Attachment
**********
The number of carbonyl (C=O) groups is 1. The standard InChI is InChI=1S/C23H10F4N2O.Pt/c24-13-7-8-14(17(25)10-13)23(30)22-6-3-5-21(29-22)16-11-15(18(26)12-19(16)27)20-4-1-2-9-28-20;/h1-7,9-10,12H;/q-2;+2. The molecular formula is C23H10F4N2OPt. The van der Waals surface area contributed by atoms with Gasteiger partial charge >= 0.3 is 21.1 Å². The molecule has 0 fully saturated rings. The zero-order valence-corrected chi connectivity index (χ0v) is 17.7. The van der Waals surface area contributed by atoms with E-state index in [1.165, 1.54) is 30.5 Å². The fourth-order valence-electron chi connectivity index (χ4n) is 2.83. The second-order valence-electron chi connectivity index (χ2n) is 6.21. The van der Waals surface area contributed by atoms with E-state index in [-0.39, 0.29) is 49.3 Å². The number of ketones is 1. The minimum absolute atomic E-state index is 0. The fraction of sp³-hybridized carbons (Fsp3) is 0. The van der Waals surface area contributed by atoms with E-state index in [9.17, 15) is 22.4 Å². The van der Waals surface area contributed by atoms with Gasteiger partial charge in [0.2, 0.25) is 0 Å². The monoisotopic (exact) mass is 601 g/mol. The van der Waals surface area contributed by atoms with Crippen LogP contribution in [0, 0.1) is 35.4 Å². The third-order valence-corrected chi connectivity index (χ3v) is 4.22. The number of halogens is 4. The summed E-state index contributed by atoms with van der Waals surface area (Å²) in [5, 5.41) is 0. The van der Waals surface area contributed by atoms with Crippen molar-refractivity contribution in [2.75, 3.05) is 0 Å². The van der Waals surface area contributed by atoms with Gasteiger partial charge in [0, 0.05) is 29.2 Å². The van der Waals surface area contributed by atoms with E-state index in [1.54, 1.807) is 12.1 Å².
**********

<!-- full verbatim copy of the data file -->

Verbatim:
The number of carbonyl (C=O) groups is 1. The standard InChI is InChI=1S/C23H10F4N2O.Pt/c24-13-7-8-14(17(25)10-13)23(30)22-6-3-5-21(29-22)16-11-15(18(26)12-19(16)27)20-4-1-2-9-28-20;/h1-7,9-10,12H;/q-2;+2. The molecular formula is C23H10F4N2OPt. The van der Waals surface area contributed by atoms with Gasteiger partial charge >= 0.3 is 21.1 Å². The molecule has 0 fully saturated rings. The zero-order valence-corrected chi connectivity index (χ0v) is 17.7. The van der Waals surface area contributed by atoms with E-state index in [1.165, 1.54) is 30.5 Å². The fourth-order valence-electron chi connectivity index (χ4n) is 2.83. The second-order valence-electron chi connectivity index (χ2n) is 6.21. The van der Waals surface area contributed by atoms with E-state index in [-0.39, 0.29) is 49.3 Å². The number of ketones is 1. The minimum absolute atomic E-state index is 0. The fraction of sp³-hybridized carbons (Fsp3) is 0. The van der Waals surface area contributed by atoms with E-state index in [9.17, 15) is 22.4 Å². The van der Waals surface area contributed by atoms with Gasteiger partial charge in [0.2, 0.25) is 0 Å². The monoisotopic (exact) mass is 601 g/mol. The van der Waals surface area contributed by atoms with Crippen LogP contribution in [0, 0.1) is 35.4 Å². The third-order valence-corrected chi connectivity index (χ3v) is 4.22. The number of halogens is 4. The summed E-state index contributed by atoms with van der Waals surface area (Å²) in [5, 5.41) is 0. The van der Waals surface area contributed by atoms with Crippen molar-refractivity contribution in [2.75, 3.05) is 0 Å². The van der Waals surface area contributed by atoms with Gasteiger partial charge in [0, 0.05) is 29.2 Å². The van der Waals surface area contributed by atoms with E-state index in [1.54, 1.807) is 12.1 Å².